The antibiotic potential of CBD
Researchers from The University of Queensland’s (UQ) Institute for Molecular Bioscience and Botanix Pharmaceuticals have shown that synthetic cannabidiol — better known as CBD — can kill the bacteria responsible for gonorrhoea, meningitis and Legionnaires’ disease, in a breakthrough that could lead to the first new class of antibiotics for resistant bacteria in 60 years.
UQ Associate Professor Mark Blaskovich said CBD — the main non-psychoactive component of cannabis — can penetrate and kill a wide range of bacteria including Neisseria gonorrhoeae, which causes gonorrhoea. In Australia, gonorrhoea is the second most common sexually transmitted infection and there is no longer a single reliable antibiotic to treat it because the bacteria is particularly good at developing resistance.
“This is the first time CBD has been shown to kill some types of gram-negative bacteria,” Dr Blaskovich said. “These bacteria have an extra outer membrane, an additional line of defence that makes it harder for antibiotics to penetrate.”
The team’s study, published in the journal Communications Biology, also showed that CBD was widely effective against a much larger number of gram-positive bacteria than previously known, including antibiotic-resistant pathogens such as MRSA (methicillin-resistant Staphylococcus aureus) or ‘golden staph’. Dr Blaskovich said CBD was particularly good at breaking down biofilms — the slimy build-up of bacteria, such as dental plaque on the surface of teeth — which help bacteria such as MRSA survive antibiotic treatments.
Dr Blaskovich said his team at the Centre for Superbug Solutions mimicked a two-week patient treatment in laboratory models to see how fast the bacteria mutated to try to outwit CBD’s killing power. He said, “Cannabidiol showed a low tendency to cause resistance in bacteria even when we sped up potential development by increasing concentrations of the antibiotic during ‘treatment’.
“We think that cannabidiol kills bacteria by bursting their outer cell membranes, but we don’t know yet exactly how it does that, and need to do further research.”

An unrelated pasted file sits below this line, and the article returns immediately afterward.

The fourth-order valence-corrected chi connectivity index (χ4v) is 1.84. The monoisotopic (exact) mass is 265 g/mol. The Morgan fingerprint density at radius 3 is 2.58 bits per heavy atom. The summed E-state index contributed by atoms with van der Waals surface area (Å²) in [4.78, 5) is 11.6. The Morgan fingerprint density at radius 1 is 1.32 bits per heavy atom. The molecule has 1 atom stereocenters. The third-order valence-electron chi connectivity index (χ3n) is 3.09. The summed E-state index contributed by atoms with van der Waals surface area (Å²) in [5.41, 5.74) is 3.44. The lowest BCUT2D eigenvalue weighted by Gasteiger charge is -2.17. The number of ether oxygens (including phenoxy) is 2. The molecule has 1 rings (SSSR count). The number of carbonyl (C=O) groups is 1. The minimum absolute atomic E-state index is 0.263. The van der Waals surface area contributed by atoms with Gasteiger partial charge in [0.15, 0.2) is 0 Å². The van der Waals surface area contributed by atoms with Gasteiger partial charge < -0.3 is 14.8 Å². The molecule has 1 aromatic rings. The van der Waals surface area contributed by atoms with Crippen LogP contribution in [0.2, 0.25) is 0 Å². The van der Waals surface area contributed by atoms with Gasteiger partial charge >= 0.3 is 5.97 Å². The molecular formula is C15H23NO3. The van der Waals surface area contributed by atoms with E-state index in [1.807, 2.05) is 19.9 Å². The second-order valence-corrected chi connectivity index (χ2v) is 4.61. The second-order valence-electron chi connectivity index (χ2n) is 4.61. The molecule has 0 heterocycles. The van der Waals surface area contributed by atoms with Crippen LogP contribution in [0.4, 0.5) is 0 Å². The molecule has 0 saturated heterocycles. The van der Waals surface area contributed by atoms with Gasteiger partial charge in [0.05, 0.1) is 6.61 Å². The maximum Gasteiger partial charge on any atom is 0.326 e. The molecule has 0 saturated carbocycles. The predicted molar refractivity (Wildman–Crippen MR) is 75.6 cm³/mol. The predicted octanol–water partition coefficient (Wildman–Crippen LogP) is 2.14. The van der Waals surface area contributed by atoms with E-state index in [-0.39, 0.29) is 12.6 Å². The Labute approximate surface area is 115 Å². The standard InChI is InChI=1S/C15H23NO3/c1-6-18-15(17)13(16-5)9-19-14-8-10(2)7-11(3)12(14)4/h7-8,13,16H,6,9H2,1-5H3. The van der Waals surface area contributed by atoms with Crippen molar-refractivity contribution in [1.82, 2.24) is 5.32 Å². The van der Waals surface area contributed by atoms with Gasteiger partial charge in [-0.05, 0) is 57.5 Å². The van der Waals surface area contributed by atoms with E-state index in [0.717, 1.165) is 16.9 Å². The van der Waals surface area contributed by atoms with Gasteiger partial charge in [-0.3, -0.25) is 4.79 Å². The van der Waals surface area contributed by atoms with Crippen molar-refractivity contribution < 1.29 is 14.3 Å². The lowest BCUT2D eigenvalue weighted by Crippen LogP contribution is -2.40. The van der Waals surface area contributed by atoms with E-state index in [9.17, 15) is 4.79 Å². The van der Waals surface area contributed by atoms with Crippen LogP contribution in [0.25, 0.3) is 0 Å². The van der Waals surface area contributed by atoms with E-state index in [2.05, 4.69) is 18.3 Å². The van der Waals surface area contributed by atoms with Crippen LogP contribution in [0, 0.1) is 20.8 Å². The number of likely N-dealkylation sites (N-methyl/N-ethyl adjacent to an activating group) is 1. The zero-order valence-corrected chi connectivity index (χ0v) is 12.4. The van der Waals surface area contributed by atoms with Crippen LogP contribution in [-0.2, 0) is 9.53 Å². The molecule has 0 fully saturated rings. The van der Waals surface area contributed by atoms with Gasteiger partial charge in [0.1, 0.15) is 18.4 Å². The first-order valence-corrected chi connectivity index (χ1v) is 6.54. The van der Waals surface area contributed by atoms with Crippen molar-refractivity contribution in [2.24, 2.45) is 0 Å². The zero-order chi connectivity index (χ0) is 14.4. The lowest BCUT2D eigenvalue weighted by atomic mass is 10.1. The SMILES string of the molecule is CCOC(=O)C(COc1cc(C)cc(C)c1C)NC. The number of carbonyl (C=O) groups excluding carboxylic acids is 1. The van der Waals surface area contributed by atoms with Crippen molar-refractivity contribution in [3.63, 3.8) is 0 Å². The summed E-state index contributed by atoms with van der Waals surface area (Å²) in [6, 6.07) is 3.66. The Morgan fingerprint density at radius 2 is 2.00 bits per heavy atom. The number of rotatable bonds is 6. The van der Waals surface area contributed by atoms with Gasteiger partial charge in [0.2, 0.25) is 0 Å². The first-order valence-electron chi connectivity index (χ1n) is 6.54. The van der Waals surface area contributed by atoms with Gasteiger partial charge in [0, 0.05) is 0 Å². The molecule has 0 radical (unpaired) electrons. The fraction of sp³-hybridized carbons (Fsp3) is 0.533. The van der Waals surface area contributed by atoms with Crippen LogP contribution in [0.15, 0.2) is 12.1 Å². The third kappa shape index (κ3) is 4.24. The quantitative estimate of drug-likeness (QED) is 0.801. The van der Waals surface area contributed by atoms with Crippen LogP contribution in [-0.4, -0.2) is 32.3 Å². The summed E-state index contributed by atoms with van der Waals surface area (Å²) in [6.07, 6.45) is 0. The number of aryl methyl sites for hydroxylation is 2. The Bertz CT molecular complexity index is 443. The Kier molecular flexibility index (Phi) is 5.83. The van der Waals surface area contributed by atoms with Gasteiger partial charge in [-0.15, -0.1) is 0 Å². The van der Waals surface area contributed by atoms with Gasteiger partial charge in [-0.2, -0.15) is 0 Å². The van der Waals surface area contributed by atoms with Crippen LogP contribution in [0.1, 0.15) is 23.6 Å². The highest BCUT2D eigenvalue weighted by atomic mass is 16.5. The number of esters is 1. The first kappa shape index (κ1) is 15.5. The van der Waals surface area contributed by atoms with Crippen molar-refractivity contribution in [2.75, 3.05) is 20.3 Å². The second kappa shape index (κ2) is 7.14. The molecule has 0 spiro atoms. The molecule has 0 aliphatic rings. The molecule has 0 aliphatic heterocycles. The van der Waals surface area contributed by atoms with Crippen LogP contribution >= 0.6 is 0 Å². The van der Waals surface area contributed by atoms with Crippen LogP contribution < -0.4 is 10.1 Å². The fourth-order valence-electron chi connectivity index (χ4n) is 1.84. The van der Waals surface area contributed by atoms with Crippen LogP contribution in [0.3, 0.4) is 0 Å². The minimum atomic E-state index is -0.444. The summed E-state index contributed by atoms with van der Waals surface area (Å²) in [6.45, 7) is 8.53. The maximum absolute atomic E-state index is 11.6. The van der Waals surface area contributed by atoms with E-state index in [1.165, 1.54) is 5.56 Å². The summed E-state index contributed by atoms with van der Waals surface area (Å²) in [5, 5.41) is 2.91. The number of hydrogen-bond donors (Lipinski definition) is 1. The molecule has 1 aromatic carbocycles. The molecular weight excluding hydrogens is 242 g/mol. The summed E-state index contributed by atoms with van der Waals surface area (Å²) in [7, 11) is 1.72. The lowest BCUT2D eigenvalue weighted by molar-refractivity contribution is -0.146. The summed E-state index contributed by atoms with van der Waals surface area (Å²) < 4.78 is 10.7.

Additionally, the team discovered that chemical analogues — created by slightly changing CBD’s molecular structure — were also active against the bacteria. Dr Blaskovich said this is “particularly exciting because there have been no new molecular classes of antibiotics for gram-negative infections discovered and approved since the 1960s, and we can now consider designing new analogues of CBD within improved properties”.
Vince Ippolito, President and Executive Chairman of Botanix, said the research showed vast potential for the use of synthetic CBDs as antimicrobials. “Our company is now primed to commercialise viable antimicrobial treatments which we hope will reach more patients in the near future,” he said. “This is a major breakthrough that the world needs now.”
Dr Blaskovich said collaborating with Botanix has sped up the research, with Botanix contributing formulation expertise that has led to the discovery that how CBD is delivered makes a huge difference in its effectiveness at killing bacteria. The collaboration has also enabled Botanix to progress a topical CBD formulation into clinical trials for decolonisation of MRSA before surgery.
“Those Phase 2a clinical results are expected early this year and we hope that this will pave the way forward for treatments for gonorrhoea, meningitis and Legionnaires’ disease,” Dr Blaskovich said.
“Now we have established that cannabidiol is effective against these gram-negative bacteria, we are looking at its mode of action, improving its activity and finding other similar molecules to open up the way for a new class of antibiotics.”
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